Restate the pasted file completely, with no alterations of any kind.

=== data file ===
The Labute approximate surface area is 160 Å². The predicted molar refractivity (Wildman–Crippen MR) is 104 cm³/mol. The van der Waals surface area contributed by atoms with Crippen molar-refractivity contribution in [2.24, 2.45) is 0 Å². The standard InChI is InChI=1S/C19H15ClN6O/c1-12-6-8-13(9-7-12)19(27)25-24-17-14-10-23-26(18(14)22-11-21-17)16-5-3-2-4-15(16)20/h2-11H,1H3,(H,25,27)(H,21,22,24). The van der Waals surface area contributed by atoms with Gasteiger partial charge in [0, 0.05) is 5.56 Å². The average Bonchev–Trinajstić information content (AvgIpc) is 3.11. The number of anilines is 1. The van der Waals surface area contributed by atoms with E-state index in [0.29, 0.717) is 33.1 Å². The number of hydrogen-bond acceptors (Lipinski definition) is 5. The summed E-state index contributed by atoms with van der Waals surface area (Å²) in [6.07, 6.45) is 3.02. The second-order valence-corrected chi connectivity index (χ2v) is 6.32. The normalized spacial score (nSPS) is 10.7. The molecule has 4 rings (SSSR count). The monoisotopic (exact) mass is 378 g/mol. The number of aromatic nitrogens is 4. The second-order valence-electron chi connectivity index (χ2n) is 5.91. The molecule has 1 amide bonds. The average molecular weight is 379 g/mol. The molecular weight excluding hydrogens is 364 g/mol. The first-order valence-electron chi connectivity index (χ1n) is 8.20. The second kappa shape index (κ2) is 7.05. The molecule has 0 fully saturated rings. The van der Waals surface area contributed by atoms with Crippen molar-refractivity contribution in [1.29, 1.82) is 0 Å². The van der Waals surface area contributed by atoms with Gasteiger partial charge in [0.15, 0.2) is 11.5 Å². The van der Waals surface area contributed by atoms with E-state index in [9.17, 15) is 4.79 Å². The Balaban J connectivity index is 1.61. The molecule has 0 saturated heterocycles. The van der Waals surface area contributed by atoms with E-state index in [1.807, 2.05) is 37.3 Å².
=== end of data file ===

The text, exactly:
The Labute approximate surface area is 160 Å². The predicted molar refractivity (Wildman–Crippen MR) is 104 cm³/mol. The van der Waals surface area contributed by atoms with Crippen molar-refractivity contribution in [2.24, 2.45) is 0 Å². The standard InChI is InChI=1S/C19H15ClN6O/c1-12-6-8-13(9-7-12)19(27)25-24-17-14-10-23-26(18(14)22-11-21-17)16-5-3-2-4-15(16)20/h2-11H,1H3,(H,25,27)(H,21,22,24). The van der Waals surface area contributed by atoms with Gasteiger partial charge in [0, 0.05) is 5.56 Å². The average Bonchev–Trinajstić information content (AvgIpc) is 3.11. The number of anilines is 1. The van der Waals surface area contributed by atoms with E-state index in [0.29, 0.717) is 33.1 Å². The number of hydrogen-bond acceptors (Lipinski definition) is 5. The summed E-state index contributed by atoms with van der Waals surface area (Å²) in [6.07, 6.45) is 3.02. The second-order valence-corrected chi connectivity index (χ2v) is 6.32. The normalized spacial score (nSPS) is 10.7. The molecule has 4 rings (SSSR count). The monoisotopic (exact) mass is 378 g/mol. The number of aromatic nitrogens is 4. The second-order valence-electron chi connectivity index (χ2n) is 5.91. The molecule has 1 amide bonds. The average molecular weight is 379 g/mol. The molecular weight excluding hydrogens is 364 g/mol. The first-order valence-electron chi connectivity index (χ1n) is 8.20. The second kappa shape index (κ2) is 7.05. The molecule has 0 fully saturated rings. The van der Waals surface area contributed by atoms with Crippen molar-refractivity contribution in [1.29, 1.82) is 0 Å². The van der Waals surface area contributed by atoms with Gasteiger partial charge in [0.15, 0.2) is 11.5 Å². The van der Waals surface area contributed by atoms with E-state index in [9.17, 15) is 4.79 Å². The Balaban J connectivity index is 1.61. The molecule has 0 saturated heterocycles. The van der Waals surface area contributed by atoms with E-state index in [1.807, 2.05) is 37.3 Å².